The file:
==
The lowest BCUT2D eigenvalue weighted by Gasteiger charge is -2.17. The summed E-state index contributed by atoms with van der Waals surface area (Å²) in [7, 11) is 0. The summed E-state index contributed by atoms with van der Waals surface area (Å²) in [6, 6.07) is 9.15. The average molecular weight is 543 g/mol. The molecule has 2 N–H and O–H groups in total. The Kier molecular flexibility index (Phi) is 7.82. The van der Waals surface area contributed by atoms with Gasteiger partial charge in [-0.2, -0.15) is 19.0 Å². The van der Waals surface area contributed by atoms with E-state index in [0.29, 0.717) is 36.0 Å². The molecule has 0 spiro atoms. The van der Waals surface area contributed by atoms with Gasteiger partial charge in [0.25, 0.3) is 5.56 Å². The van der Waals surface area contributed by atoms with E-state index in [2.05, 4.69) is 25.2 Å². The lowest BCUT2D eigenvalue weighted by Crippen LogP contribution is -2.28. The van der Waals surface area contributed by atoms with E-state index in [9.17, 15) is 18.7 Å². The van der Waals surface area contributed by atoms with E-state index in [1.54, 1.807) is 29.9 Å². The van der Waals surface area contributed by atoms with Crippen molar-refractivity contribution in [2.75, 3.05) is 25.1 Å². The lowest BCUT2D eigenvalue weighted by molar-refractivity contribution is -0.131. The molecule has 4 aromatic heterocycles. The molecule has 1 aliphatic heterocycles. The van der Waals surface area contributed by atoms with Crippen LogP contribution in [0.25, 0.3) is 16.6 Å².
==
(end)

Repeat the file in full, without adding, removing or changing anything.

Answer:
The lowest BCUT2D eigenvalue weighted by Gasteiger charge is -2.17. The summed E-state index contributed by atoms with van der Waals surface area (Å²) in [7, 11) is 0. The summed E-state index contributed by atoms with van der Waals surface area (Å²) in [6, 6.07) is 9.15. The average molecular weight is 543 g/mol. The molecule has 2 N–H and O–H groups in total. The Kier molecular flexibility index (Phi) is 7.82. The van der Waals surface area contributed by atoms with Gasteiger partial charge in [-0.2, -0.15) is 19.0 Å². The van der Waals surface area contributed by atoms with E-state index in [0.29, 0.717) is 36.0 Å². The molecule has 0 spiro atoms. The van der Waals surface area contributed by atoms with Gasteiger partial charge in [0.25, 0.3) is 5.56 Å². The van der Waals surface area contributed by atoms with E-state index in [2.05, 4.69) is 25.2 Å². The lowest BCUT2D eigenvalue weighted by Crippen LogP contribution is -2.28. The van der Waals surface area contributed by atoms with E-state index in [9.17, 15) is 18.7 Å². The van der Waals surface area contributed by atoms with E-state index in [1.54, 1.807) is 29.9 Å². The van der Waals surface area contributed by atoms with Crippen molar-refractivity contribution in [2.75, 3.05) is 25.1 Å². The lowest BCUT2D eigenvalue weighted by molar-refractivity contribution is -0.131. The molecule has 4 aromatic heterocycles. The molecule has 1 aliphatic heterocycles. The van der Waals surface area contributed by atoms with Crippen LogP contribution in [0.25, 0.3) is 16.6 Å².